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Claims that smart meters are dangerous to human health called preposterous by FortisBC officials
By admin on May 23, 2013
Suggestions that FortisBC is prepared to risk the health of its tens of thousands of customers across the South Okanagan are preposterous, says Corey Sinclair, the company’s manager of regulatory affairs.
“The suggestions of something nefarious have been a bit much,” said Sinclair, who, along with Mark Warren, the company’s director of customer service and Neal Pobran, manager of corporate communications, paid a visit to Osoyoos two weeks ago to meet with various media outlets.
Health Canada is in charge of setting the parameters for utility companies like FortisBC to operate under when it comes to health care standards and suggestions that advanced metering infrastructure (AMI) – more commonly known as smart meters- pose a threat to human health have never been proven and would not be approved by Health Canada officials, said Sinclair.
The British Columbia Utilities Commission (BCUC) is ultimately in charge of approving or rejecting the current FortisBC application to introduce its automated metering infrastructure (AMI) – more commonly recognized as smart meters – to its customers across the South Okanagan.
A similar application by FortisBC was rejected by the BCUC in 2008.
You could stand half-a-metre away from one of the smart meters being proposed to be installed on residential properties in Osoyoos and across the South Okanagan for several consecutive hours and not be affected at all, he said.
“The readings would be 10,000 times lower than the safety code standard approved by Health Canada,” he said. “The electronic emissions from a baby monitor are 340 times greater than those emitted by a smart meter.”
Outspoken proponents against FortisBC’s AMI project like Kelowna’s Jerry Flynn, a retired electronics expert from the Canadian military who has spent the past several months speaking to thousands of B.C. residents about what he perceives to be the serious health risks posed by smart meters, has made an impact and resulted in significant negative press against the utility, Sinclair admitted.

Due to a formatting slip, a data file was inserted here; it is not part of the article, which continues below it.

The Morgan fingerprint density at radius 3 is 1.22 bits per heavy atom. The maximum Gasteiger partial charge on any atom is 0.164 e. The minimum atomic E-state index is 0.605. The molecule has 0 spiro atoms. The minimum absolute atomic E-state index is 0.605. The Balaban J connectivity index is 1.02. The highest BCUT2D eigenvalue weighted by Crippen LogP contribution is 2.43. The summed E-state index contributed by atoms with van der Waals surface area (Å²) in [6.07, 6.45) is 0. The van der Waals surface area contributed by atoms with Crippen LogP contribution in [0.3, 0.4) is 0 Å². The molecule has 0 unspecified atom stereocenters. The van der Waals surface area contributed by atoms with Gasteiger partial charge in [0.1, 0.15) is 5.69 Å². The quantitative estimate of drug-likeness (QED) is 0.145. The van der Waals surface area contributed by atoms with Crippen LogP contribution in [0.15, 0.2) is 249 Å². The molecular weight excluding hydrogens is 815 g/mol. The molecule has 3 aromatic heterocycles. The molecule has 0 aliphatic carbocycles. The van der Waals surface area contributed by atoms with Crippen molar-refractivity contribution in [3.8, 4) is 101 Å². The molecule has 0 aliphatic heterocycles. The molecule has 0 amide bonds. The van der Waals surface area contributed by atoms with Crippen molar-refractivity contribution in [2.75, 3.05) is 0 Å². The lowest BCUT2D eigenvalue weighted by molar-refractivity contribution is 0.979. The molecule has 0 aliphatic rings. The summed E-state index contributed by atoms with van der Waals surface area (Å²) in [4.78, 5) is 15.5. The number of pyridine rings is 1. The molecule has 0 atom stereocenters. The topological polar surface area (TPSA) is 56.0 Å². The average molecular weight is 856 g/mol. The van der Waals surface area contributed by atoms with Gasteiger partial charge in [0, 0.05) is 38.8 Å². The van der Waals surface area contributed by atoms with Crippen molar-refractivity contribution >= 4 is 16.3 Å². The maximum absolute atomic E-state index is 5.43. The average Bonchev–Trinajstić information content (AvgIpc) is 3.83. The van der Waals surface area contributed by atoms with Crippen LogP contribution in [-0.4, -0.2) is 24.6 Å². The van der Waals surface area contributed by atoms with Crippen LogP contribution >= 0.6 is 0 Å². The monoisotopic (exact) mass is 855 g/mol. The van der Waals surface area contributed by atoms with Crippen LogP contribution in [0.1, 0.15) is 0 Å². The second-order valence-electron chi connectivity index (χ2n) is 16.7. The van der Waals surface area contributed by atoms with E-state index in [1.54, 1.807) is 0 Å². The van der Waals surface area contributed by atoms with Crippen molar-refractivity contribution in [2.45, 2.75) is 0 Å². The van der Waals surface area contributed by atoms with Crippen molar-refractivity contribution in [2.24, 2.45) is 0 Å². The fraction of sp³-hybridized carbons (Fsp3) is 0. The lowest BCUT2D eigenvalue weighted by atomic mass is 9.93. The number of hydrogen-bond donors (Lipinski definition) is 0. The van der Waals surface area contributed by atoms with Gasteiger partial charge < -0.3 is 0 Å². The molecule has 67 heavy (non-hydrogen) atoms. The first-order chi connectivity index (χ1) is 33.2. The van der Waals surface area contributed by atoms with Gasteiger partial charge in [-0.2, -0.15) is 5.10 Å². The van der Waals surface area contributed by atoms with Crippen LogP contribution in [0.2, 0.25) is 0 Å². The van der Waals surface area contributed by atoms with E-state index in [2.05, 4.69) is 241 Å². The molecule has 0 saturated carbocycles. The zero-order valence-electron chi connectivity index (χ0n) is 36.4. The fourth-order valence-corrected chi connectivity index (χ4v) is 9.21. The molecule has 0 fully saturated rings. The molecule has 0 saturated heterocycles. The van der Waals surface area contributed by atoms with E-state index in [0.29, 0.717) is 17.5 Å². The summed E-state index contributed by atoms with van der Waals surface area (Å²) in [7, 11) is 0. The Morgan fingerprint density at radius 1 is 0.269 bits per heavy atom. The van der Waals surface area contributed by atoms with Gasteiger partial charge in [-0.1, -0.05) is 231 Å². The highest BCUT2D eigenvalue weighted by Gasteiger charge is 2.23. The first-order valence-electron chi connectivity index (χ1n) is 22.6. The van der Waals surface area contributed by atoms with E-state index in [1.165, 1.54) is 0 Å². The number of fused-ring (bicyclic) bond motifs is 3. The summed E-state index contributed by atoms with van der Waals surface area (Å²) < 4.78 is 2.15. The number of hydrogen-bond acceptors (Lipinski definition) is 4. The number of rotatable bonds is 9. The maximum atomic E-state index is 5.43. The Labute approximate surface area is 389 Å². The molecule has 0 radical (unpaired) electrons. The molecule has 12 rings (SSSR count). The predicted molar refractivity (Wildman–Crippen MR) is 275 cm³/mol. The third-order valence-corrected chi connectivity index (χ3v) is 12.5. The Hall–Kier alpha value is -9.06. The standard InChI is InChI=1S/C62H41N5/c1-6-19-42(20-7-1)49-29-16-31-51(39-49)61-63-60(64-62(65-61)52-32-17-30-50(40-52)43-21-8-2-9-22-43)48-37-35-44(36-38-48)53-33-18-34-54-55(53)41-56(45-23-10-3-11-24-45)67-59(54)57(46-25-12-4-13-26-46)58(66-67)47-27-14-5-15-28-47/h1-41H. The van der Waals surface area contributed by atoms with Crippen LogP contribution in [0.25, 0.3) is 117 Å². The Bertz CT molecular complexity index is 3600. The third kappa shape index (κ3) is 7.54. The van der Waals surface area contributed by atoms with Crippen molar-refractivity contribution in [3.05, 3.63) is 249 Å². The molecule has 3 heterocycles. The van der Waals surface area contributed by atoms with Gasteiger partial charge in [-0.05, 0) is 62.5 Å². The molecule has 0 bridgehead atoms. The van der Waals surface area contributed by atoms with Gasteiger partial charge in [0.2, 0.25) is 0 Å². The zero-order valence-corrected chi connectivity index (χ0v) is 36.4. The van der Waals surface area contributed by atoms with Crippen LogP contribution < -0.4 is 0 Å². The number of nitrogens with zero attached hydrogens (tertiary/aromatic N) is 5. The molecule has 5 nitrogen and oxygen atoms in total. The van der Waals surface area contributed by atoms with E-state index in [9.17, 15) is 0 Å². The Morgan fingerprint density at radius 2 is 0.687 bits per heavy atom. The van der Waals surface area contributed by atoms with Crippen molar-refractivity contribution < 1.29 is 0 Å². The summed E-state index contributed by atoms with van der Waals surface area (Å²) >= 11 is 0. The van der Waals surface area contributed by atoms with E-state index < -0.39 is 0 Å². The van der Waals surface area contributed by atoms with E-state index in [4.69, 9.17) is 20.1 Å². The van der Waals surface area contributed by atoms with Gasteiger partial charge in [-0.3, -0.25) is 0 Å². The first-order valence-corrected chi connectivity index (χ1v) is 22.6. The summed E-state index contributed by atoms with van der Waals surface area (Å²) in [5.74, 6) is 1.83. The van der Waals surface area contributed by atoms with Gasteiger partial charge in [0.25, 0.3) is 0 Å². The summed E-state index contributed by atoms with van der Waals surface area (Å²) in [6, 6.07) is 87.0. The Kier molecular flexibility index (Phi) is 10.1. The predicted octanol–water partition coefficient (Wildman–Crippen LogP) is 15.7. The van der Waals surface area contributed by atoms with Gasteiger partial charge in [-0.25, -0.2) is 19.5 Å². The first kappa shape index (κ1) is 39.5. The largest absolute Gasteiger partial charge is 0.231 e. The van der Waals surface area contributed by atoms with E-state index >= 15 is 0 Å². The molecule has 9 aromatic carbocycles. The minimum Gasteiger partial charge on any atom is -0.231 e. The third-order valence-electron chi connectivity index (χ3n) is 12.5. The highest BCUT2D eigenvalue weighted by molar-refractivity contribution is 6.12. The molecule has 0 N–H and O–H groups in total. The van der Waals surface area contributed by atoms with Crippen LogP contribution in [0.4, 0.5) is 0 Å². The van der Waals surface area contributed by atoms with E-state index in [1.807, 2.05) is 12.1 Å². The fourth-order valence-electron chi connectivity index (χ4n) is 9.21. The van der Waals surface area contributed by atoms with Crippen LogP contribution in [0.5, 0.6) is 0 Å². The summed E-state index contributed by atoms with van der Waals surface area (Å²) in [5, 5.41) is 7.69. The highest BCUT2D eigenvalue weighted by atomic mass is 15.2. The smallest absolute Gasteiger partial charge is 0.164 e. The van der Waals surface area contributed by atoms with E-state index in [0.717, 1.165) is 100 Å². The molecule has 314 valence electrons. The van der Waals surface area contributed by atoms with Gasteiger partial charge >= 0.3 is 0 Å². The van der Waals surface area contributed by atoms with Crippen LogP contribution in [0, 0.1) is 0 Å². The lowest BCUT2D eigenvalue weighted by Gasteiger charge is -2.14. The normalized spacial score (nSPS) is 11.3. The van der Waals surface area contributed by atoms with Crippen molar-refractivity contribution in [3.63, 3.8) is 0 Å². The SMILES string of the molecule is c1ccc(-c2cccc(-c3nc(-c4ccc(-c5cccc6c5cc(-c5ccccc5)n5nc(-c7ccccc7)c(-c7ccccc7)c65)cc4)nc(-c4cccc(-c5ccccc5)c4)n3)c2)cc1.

Canada is a free country and people like Flynn can do as they please, but none of the information he has presented to the public over the past several months has been scientifically proven, which is the only standard that counts as far as FortisBC management is concerned, he said.
“Mr. Flynn throws reams of information at you and website after website … but it’s our position none of that information he throws out there has been approved through peer-reviewed science,” he said.
“While we respect what Mr. Flynn is trying to do because we do believe he’s convinced he’s right, when you dig in you will find out most of his information doesn’t come from very reliable sources or is simply inaccurate.”
It’s easy in today’s technological age to download a seemingly endless amount of information from various websites and suggest it acts as proof on any number of controversial subjects, but FortisBC has done its due diligence in applying to the British Columbia Utilities Commission (BCUC) to introduce its AMI project to its customers, he said.
Health Canada has established its “safety code 6” relating to electro-magnetic emissions based on the best science available today and would never approve any program or project that would endanger the health and safety of Canadian citizens, said Sinclair.
“We would never do anything to cause any harm to our customers and we think Health Canada has done a great job of reviewing the science,” he said.
Commissioners from the BCUC have held dozens of public hearings about the FortisBC AMI application and received thousands of comments on its website , so members of the public have been given every opportunity to voice their concerns relating to this project, he said.
The fact the BCUC rejected its application back in 2008 clearly shows FortisBC does not exert any influence over the BCUC, as some have suggested, and FortisBC has complied with every rule and regulation demanded throughout the process, said Sinclair.
If the BCUC were to reject its current application, the company would “have no choice but to accept that decision and carry on with running our business,” he said.
When asked if the company would consider an “opt out clause” if the application is successful and certain customers did not want a smart meter installed on their home, Sinclair said the company considered this option, but made a business decision that it would not be economical feasible to offer such a clause.
No time line has been set by the BCUC to make its final decision on the FortisBC application to install smart meters in the South Okanagan. FortisBC made its final submission, based on public comments and information gathered at public hearings, recently.